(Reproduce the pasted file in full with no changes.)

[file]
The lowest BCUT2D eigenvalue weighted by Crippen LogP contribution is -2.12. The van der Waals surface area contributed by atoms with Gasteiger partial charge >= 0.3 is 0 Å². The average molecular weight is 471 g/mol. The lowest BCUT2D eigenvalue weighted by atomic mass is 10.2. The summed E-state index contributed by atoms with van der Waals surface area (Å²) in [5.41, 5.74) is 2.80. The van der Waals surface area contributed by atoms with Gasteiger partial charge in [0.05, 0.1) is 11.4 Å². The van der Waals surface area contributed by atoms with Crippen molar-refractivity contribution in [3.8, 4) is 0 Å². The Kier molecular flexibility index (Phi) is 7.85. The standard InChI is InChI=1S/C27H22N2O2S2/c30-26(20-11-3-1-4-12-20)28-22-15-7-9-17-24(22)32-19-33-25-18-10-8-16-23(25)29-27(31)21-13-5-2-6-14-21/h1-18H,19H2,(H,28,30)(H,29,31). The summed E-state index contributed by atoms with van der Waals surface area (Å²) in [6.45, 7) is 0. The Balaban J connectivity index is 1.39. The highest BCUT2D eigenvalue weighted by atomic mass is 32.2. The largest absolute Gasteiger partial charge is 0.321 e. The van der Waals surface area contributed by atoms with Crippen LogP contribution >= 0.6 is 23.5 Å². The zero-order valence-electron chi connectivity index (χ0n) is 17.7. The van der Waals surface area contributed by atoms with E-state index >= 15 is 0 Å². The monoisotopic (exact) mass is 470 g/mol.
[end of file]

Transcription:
The lowest BCUT2D eigenvalue weighted by Crippen LogP contribution is -2.12. The van der Waals surface area contributed by atoms with Gasteiger partial charge >= 0.3 is 0 Å². The average molecular weight is 471 g/mol. The lowest BCUT2D eigenvalue weighted by atomic mass is 10.2. The summed E-state index contributed by atoms with van der Waals surface area (Å²) in [5.41, 5.74) is 2.80. The van der Waals surface area contributed by atoms with Gasteiger partial charge in [0.05, 0.1) is 11.4 Å². The van der Waals surface area contributed by atoms with Crippen molar-refractivity contribution in [3.8, 4) is 0 Å². The Kier molecular flexibility index (Phi) is 7.85. The standard InChI is InChI=1S/C27H22N2O2S2/c30-26(20-11-3-1-4-12-20)28-22-15-7-9-17-24(22)32-19-33-25-18-10-8-16-23(25)29-27(31)21-13-5-2-6-14-21/h1-18H,19H2,(H,28,30)(H,29,31). The summed E-state index contributed by atoms with van der Waals surface area (Å²) in [6.45, 7) is 0. The Balaban J connectivity index is 1.39. The highest BCUT2D eigenvalue weighted by atomic mass is 32.2. The largest absolute Gasteiger partial charge is 0.321 e. The van der Waals surface area contributed by atoms with Crippen LogP contribution >= 0.6 is 23.5 Å². The zero-order valence-electron chi connectivity index (χ0n) is 17.7. The van der Waals surface area contributed by atoms with E-state index >= 15 is 0 Å². The monoisotopic (exact) mass is 470 g/mol.